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Senate candidates report fundraising, spending

By TODD STACY, Alabama Daily News

Campaign finance reports for the 2nd Quarter show a competitive contest in the GOP primary and incumbent Sen. Doug Jones building his reelection war chest.

CandidateRaised in Q2Spent in Q2LoansCash on Hand
Doug Jones$2,006,226$841,602$0$4,259,540
Bradley Byrne$685,635$290,269$0$2,439,905
Tommy Tuberville$421,251$78,710$1M$1,342,541
John Merrill$217,561$399$0$217,162
Roy Moore$16,963$739$0$16,224
Arnold Mooney$298,313$6,364$0$291,948
Stanley Adair$134,431$132,824$0$1,606

Jones added an impressive $2 million to his campaign account that now shows the Democratic senator with more than $4.2 million cash on hand. Jones has the advantage of not needing to spend much of that money until after primary season, but will need every resource available to fight off the eventual GOP nominee.

Congressman Bradley Byrne was again the top GOP fundraiser with $685,635 taken in. However, with the only fully operational campaign in the race, he’s also spending more than the others at $290,269 this quarter alone. His cash on hand tops the GOP field at $2,439,905.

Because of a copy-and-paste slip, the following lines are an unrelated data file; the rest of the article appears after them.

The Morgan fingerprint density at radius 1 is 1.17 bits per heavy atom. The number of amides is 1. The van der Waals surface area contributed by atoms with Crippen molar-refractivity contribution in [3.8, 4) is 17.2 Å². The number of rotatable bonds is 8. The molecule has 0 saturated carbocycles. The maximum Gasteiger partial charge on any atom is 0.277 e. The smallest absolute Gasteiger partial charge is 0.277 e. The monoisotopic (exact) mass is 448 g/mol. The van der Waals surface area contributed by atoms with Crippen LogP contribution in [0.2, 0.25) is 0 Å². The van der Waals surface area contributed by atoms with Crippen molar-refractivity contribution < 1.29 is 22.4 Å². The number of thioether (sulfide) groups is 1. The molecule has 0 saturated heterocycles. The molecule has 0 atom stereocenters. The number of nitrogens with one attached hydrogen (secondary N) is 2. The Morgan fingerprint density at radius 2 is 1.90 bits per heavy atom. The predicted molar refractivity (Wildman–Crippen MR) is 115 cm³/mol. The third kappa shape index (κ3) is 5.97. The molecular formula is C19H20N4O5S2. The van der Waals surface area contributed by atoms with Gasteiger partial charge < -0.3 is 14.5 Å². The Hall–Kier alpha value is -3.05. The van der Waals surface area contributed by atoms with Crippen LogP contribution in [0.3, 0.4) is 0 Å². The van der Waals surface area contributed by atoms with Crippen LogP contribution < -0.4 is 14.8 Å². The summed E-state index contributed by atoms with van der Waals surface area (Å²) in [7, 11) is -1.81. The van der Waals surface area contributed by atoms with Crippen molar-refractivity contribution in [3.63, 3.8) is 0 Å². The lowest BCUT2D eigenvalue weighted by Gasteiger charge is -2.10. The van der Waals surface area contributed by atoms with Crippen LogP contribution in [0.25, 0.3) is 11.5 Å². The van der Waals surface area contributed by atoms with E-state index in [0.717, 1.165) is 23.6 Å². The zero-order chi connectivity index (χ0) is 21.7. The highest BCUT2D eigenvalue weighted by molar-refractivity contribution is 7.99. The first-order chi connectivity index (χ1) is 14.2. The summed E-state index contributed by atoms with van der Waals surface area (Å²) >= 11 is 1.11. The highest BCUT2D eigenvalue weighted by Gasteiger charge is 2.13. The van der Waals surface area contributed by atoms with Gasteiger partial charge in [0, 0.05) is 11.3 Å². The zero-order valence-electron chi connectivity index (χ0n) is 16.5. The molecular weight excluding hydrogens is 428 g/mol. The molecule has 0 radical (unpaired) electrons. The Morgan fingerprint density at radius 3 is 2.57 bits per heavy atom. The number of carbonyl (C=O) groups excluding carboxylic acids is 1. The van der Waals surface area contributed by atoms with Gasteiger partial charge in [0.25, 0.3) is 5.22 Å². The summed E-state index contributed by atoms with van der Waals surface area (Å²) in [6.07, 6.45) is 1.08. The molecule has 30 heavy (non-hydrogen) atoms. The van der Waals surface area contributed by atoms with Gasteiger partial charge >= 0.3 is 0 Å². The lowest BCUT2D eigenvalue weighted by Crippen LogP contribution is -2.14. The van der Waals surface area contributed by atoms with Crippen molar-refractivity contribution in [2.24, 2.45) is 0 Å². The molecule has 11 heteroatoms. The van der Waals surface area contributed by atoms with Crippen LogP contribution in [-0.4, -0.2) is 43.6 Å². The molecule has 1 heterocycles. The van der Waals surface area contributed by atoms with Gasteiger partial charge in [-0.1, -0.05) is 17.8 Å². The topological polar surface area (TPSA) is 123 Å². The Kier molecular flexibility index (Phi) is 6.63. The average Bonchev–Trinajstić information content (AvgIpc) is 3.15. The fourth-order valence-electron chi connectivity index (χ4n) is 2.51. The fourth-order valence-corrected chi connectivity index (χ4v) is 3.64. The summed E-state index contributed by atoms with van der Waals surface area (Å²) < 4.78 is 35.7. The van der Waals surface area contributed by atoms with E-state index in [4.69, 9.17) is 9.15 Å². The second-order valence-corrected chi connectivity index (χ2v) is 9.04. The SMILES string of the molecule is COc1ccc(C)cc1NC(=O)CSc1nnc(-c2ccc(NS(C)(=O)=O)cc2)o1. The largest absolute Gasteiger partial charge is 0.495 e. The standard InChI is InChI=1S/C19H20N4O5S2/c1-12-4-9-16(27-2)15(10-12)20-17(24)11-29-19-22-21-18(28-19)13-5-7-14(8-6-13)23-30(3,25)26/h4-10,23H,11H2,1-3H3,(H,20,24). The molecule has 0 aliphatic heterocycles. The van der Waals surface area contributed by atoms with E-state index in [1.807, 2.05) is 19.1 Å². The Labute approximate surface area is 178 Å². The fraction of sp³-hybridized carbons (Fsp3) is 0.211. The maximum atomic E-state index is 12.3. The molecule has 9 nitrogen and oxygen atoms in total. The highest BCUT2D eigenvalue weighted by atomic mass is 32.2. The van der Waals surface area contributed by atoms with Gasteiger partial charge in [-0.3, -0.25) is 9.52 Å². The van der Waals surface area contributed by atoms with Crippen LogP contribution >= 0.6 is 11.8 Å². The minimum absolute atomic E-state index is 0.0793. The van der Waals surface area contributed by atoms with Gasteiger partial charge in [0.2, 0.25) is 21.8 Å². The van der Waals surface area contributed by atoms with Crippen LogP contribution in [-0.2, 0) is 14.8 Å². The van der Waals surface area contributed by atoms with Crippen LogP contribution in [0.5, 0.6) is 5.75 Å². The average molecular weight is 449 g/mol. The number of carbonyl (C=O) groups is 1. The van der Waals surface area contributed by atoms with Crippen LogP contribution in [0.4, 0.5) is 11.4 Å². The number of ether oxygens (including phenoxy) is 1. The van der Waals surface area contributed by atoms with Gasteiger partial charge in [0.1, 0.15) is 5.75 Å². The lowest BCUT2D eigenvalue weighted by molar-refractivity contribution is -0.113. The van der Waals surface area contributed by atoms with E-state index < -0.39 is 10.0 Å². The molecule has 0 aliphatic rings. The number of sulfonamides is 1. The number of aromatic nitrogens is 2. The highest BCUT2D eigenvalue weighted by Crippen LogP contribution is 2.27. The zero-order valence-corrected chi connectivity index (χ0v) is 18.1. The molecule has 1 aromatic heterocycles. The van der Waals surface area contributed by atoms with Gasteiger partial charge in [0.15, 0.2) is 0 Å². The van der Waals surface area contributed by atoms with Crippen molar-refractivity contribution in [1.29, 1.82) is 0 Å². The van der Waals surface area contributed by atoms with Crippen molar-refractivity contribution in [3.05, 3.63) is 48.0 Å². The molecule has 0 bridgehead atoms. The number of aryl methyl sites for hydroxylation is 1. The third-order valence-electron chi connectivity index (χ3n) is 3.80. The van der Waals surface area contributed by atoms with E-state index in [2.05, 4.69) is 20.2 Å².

Byrne’s affiliated committees, BYRNEPAC and Team Byrne, raised and contributed half of his campaign’s total. They also retain their own accounts at $42,548 and $38,666, respectively, which can be contributed or spent promoting the candidate. Byrne’s combined fundraising for the quarter was $754,966.

Former Auburn football coach Tommy Tuberville raised $421,251, but more significantly, loaned his campaign $1 million. That shows the coach is willing to leverage some of his own personal wealth. Whether he’s willing to spend it remains to be seen.

Secretary of State John Merrill took in $217,561, which is impressive for only having been in the race a few weeks. State Rep. Arnold Mooney was also impressive at $298,313 raised. However, campaign reports show both Merrill and Mooney maxed out with donors for contributions for multiple elections, meaning not all of the funds they raised can actually be spent in the GOP primary.

Former Chief Justice Roy Moore was the big disappointment, raising only $16,963. Moore has never depended on huge financial resources to win campaigns, but that small number could be indicative of a campaign still reeling from President Donald Trump’s insistence that Republicans nominate someone else earlier in the summer.

Stacy Column: Roy Moore and why 2020 is not 2017

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